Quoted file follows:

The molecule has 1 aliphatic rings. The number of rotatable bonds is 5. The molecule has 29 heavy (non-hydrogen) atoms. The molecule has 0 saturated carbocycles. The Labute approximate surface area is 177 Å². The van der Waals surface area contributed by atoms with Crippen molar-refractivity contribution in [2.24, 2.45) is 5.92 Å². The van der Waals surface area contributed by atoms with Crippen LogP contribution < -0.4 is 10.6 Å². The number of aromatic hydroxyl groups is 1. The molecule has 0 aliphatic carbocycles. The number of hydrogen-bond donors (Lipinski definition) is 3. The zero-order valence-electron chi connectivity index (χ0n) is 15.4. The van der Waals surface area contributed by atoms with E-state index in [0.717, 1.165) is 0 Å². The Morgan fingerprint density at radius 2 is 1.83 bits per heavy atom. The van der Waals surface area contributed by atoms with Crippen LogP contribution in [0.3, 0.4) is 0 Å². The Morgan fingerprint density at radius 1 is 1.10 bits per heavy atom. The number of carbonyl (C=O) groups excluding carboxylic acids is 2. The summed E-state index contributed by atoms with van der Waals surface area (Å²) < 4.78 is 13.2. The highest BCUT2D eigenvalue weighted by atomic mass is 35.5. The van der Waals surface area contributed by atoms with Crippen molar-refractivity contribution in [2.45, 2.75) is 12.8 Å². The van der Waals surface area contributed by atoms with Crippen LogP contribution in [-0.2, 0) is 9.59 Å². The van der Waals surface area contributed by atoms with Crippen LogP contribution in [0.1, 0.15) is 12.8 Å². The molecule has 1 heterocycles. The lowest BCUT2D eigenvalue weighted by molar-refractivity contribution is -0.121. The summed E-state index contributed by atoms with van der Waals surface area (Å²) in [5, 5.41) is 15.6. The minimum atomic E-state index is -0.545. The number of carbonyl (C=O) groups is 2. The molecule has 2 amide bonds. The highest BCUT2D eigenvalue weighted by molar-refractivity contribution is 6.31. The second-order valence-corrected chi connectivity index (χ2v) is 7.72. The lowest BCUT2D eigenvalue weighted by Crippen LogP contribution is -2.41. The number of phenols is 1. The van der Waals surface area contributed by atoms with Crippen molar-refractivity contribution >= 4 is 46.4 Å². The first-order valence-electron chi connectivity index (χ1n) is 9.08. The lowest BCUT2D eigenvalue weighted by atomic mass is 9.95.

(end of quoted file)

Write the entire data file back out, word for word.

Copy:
The molecule has 1 aliphatic rings. The number of rotatable bonds is 5. The molecule has 29 heavy (non-hydrogen) atoms. The molecule has 0 saturated carbocycles. The Labute approximate surface area is 177 Å². The van der Waals surface area contributed by atoms with Crippen molar-refractivity contribution in [2.24, 2.45) is 5.92 Å². The van der Waals surface area contributed by atoms with Crippen LogP contribution < -0.4 is 10.6 Å². The number of aromatic hydroxyl groups is 1. The molecule has 0 aliphatic carbocycles. The number of hydrogen-bond donors (Lipinski definition) is 3. The zero-order valence-electron chi connectivity index (χ0n) is 15.4. The van der Waals surface area contributed by atoms with E-state index in [0.717, 1.165) is 0 Å². The Morgan fingerprint density at radius 2 is 1.83 bits per heavy atom. The van der Waals surface area contributed by atoms with Crippen LogP contribution in [0.3, 0.4) is 0 Å². The Morgan fingerprint density at radius 1 is 1.10 bits per heavy atom. The number of carbonyl (C=O) groups excluding carboxylic acids is 2. The summed E-state index contributed by atoms with van der Waals surface area (Å²) < 4.78 is 13.2. The highest BCUT2D eigenvalue weighted by atomic mass is 35.5. The van der Waals surface area contributed by atoms with Crippen molar-refractivity contribution in [2.45, 2.75) is 12.8 Å². The van der Waals surface area contributed by atoms with Crippen LogP contribution in [-0.2, 0) is 9.59 Å². The van der Waals surface area contributed by atoms with Crippen LogP contribution in [0.1, 0.15) is 12.8 Å². The molecule has 1 heterocycles. The lowest BCUT2D eigenvalue weighted by molar-refractivity contribution is -0.121. The summed E-state index contributed by atoms with van der Waals surface area (Å²) in [5, 5.41) is 15.6. The minimum atomic E-state index is -0.545. The number of carbonyl (C=O) groups is 2. The molecule has 2 amide bonds. The highest BCUT2D eigenvalue weighted by molar-refractivity contribution is 6.31. The second-order valence-corrected chi connectivity index (χ2v) is 7.72. The lowest BCUT2D eigenvalue weighted by Crippen LogP contribution is -2.41. The number of phenols is 1. The van der Waals surface area contributed by atoms with Crippen molar-refractivity contribution >= 4 is 46.4 Å². The first-order valence-electron chi connectivity index (χ1n) is 9.08. The lowest BCUT2D eigenvalue weighted by atomic mass is 9.95.